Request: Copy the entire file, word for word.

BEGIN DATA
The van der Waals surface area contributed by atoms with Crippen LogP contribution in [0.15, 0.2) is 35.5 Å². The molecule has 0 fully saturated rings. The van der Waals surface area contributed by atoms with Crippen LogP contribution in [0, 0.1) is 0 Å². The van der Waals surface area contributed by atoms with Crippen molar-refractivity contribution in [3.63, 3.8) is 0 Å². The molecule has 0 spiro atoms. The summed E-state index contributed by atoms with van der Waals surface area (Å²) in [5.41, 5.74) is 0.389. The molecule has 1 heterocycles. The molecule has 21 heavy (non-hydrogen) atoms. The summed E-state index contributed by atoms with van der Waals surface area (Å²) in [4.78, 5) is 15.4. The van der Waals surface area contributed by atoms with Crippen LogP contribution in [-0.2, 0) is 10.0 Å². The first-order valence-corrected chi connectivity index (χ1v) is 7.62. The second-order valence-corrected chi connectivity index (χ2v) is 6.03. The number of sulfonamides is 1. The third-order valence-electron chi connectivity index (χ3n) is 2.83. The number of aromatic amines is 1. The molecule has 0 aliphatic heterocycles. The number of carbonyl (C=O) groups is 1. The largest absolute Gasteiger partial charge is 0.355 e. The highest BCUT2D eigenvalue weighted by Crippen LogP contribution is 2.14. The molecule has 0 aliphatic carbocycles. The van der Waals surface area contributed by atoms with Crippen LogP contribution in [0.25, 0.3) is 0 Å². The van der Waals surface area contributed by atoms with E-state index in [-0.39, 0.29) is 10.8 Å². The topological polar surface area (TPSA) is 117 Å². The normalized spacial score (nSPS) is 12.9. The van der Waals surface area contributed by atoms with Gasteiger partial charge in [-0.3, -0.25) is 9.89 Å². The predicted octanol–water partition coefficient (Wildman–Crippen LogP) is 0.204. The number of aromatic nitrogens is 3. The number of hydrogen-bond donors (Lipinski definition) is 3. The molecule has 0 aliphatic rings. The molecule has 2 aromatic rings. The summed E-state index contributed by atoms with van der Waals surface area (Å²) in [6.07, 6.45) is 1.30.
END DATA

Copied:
The van der Waals surface area contributed by atoms with Crippen LogP contribution in [0.15, 0.2) is 35.5 Å². The molecule has 0 fully saturated rings. The van der Waals surface area contributed by atoms with Crippen LogP contribution in [0, 0.1) is 0 Å². The van der Waals surface area contributed by atoms with Crippen molar-refractivity contribution in [3.63, 3.8) is 0 Å². The molecule has 0 spiro atoms. The summed E-state index contributed by atoms with van der Waals surface area (Å²) in [5.41, 5.74) is 0.389. The molecule has 1 heterocycles. The molecule has 21 heavy (non-hydrogen) atoms. The summed E-state index contributed by atoms with van der Waals surface area (Å²) in [4.78, 5) is 15.4. The van der Waals surface area contributed by atoms with Crippen LogP contribution in [-0.2, 0) is 10.0 Å². The first-order valence-corrected chi connectivity index (χ1v) is 7.62. The second-order valence-corrected chi connectivity index (χ2v) is 6.03. The number of sulfonamides is 1. The third-order valence-electron chi connectivity index (χ3n) is 2.83. The number of aromatic amines is 1. The molecule has 0 aliphatic heterocycles. The number of carbonyl (C=O) groups is 1. The largest absolute Gasteiger partial charge is 0.355 e. The highest BCUT2D eigenvalue weighted by Crippen LogP contribution is 2.14. The molecule has 0 aliphatic carbocycles. The van der Waals surface area contributed by atoms with Crippen LogP contribution in [0.25, 0.3) is 0 Å². The van der Waals surface area contributed by atoms with E-state index in [-0.39, 0.29) is 10.8 Å². The topological polar surface area (TPSA) is 117 Å². The normalized spacial score (nSPS) is 12.9. The van der Waals surface area contributed by atoms with Gasteiger partial charge in [-0.3, -0.25) is 9.89 Å². The predicted octanol–water partition coefficient (Wildman–Crippen LogP) is 0.204. The number of aromatic nitrogens is 3. The number of hydrogen-bond donors (Lipinski definition) is 3. The molecule has 0 aliphatic rings. The molecule has 2 aromatic rings. The summed E-state index contributed by atoms with van der Waals surface area (Å²) in [6.07, 6.45) is 1.30.